I Got an Ayurvedic Diagnosis and a Massage With 2 Therapists—And It Made Me Rethink Self Care

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To me, nothing beats a massage. But a massage with two massage therapists? That was something new to me, yet an Ayurvedic, two-person massage was the experience I was in for at Surya, the spa at the Santa Monica Proper Hotel.

The spa itself is based in the principles of Ayurveda—a holistic health system created in India more than 10,000 years ago—and Ayurvedic master Martha Soffer, a sought-after healer of Gwyneth Paltrow, the Kardashians, and more, founded it. I was booked in for the Signature Abhyanga Massage (starting at $295), a “rejuvenating, four-handed massage that uses customized, warm, herbalized oils that are cooked all night for the next day’s use.” To say my body was ready would be an understatement.

Experts In This Article
  • Martha Soffer, ayurvedic panchakarma expert, ayurvedic chef, herbal rasayanist, master ayurvedic pulse diagnostician, and founder of Surya Spa

“When you come to Surya, your treatment experience will be designed and fine-tuned to either calm your constitution, or cool it, or energize it, based on what imbalance you may be currently experiencing,” Soffer says. “The herbalized oils that are used, the pace of certain treatments, even the mantras or music that’s played in your treatments…Everything is designed to balance you inside and out.”

Prepping for an Ayurvedic, two-person massage

Heading to the treatment room in the spa, I was immediately calmed by candle light and a full bathroom off the spa (more on that later). The lead therapist explained what was going to happen and asked if I had any concerns, to which I said I just wanted to be more relaxed. She then left, I disrobed, got onto the table under the covers, and Soffer entered to chat through the experience more with me.

Putting her hands over my back and feeling different areas, she seemed to intuitively know things about me and my body (literally spot on)—how long ago it had been since my period, how I hadn’t slept well in a couple days, how I deal with migraines—which then gained follow-up questions from her for more clarity. This is part of Soffer’s practice as an Ayurvedic Pulse diagnostician, and I was fascinated. It felt like I was getting a body scan from her hands, and the results were scarily accurate. Then, it was time for the main event.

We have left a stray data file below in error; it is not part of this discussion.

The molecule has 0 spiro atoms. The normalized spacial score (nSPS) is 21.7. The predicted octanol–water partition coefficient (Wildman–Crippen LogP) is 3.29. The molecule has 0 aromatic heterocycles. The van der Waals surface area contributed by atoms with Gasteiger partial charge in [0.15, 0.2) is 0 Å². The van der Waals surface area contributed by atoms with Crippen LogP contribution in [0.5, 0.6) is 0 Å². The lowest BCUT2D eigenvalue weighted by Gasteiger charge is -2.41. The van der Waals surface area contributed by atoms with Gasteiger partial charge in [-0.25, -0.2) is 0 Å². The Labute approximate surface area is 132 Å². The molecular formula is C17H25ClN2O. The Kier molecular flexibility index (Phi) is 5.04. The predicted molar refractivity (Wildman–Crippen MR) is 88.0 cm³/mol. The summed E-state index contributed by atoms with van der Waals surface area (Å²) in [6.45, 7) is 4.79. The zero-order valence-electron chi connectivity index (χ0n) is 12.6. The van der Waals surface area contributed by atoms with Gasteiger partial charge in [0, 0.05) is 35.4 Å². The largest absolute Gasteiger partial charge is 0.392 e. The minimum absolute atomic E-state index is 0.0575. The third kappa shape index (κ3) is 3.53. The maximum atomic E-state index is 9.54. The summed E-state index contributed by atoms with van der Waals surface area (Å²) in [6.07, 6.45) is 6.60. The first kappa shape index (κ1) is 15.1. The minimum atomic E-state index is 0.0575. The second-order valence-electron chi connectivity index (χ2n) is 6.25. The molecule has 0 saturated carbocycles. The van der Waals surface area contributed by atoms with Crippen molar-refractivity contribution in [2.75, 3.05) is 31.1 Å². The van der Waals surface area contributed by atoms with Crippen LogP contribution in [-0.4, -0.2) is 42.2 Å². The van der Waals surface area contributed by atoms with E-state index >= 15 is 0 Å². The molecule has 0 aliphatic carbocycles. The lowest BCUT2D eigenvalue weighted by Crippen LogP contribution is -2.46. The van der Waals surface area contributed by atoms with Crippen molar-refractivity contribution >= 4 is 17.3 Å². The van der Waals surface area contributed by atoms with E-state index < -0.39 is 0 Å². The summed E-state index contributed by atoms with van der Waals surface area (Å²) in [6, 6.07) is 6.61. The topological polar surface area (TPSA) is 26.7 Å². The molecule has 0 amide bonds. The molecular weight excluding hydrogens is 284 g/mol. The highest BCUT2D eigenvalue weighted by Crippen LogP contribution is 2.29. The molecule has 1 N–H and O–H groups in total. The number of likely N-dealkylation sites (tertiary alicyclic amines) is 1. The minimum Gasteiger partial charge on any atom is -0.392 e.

A very hands-on experience

The therapists worked like an orchestrated dance, their movements mirroring each other’s on each side of my body. Not only did the movements match, but the pressure did, too, which was incredible. As the therapists worked my muscles, I could feel myself becoming more relaxed and my tension melting. The oils were warm and fragrant, and at times it felt like I had transcended my body (particularly when it got to the scalp massage)—I had no idea what time it was or how much time had passed until it was over.

After the massage, I was treated to a yoni steam—yes, a vaginal steam, and that was surprisingly comforting? It felt like the whole experience was a warm, fragrant hug. Afterwards, I was told I could take a hot shower in the adjoined bathroom to finish the session (and tone down the amount of unabsorbed oil). As I showered, I felt like this was something I would need to do again at some point, sort of like body maintenance.

Finishing out the experience with some tea, I went home refreshed and raving about it to anyone who would listen. This year, Soffer says there’s more to come from the spa like new treatments, including facials, and classes. But most importantly, “what won’t change is the love you feel when you walk in the door, and for all the time you’re there,” she says. And I can attest, that is very much felt. Until next time, Surya.

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